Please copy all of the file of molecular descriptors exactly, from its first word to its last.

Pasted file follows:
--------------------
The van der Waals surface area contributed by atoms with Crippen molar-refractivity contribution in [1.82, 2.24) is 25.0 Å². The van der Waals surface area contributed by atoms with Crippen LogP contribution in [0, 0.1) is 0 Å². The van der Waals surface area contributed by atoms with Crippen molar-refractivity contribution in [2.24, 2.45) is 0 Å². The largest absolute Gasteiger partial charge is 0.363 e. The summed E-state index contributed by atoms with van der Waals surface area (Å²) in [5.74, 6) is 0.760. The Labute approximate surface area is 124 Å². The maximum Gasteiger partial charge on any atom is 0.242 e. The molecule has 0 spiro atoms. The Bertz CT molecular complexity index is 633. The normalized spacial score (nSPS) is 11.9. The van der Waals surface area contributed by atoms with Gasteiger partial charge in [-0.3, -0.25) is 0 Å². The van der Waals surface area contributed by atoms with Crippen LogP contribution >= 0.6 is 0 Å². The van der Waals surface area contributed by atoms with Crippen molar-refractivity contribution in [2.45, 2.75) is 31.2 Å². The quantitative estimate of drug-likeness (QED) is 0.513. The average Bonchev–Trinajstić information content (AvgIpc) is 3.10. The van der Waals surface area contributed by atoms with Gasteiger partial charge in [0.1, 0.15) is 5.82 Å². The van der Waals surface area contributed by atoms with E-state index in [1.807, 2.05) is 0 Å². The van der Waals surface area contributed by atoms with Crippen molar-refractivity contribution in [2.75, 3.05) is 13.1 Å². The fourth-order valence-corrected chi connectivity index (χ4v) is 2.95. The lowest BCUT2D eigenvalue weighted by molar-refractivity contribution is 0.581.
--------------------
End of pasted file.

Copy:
The van der Waals surface area contributed by atoms with Crippen molar-refractivity contribution in [1.82, 2.24) is 25.0 Å². The van der Waals surface area contributed by atoms with Crippen LogP contribution in [0, 0.1) is 0 Å². The van der Waals surface area contributed by atoms with Crippen molar-refractivity contribution in [2.24, 2.45) is 0 Å². The largest absolute Gasteiger partial charge is 0.363 e. The summed E-state index contributed by atoms with van der Waals surface area (Å²) in [5.74, 6) is 0.760. The Labute approximate surface area is 124 Å². The maximum Gasteiger partial charge on any atom is 0.242 e. The molecule has 0 spiro atoms. The Bertz CT molecular complexity index is 633. The normalized spacial score (nSPS) is 11.9. The van der Waals surface area contributed by atoms with Gasteiger partial charge in [-0.3, -0.25) is 0 Å². The van der Waals surface area contributed by atoms with Crippen LogP contribution >= 0.6 is 0 Å². The van der Waals surface area contributed by atoms with Crippen molar-refractivity contribution in [2.45, 2.75) is 31.2 Å². The quantitative estimate of drug-likeness (QED) is 0.513. The average Bonchev–Trinajstić information content (AvgIpc) is 3.10. The van der Waals surface area contributed by atoms with Gasteiger partial charge in [0.1, 0.15) is 5.82 Å². The van der Waals surface area contributed by atoms with E-state index in [1.807, 2.05) is 0 Å². The van der Waals surface area contributed by atoms with Crippen molar-refractivity contribution in [2.75, 3.05) is 13.1 Å². The fourth-order valence-corrected chi connectivity index (χ4v) is 2.95. The lowest BCUT2D eigenvalue weighted by molar-refractivity contribution is 0.581.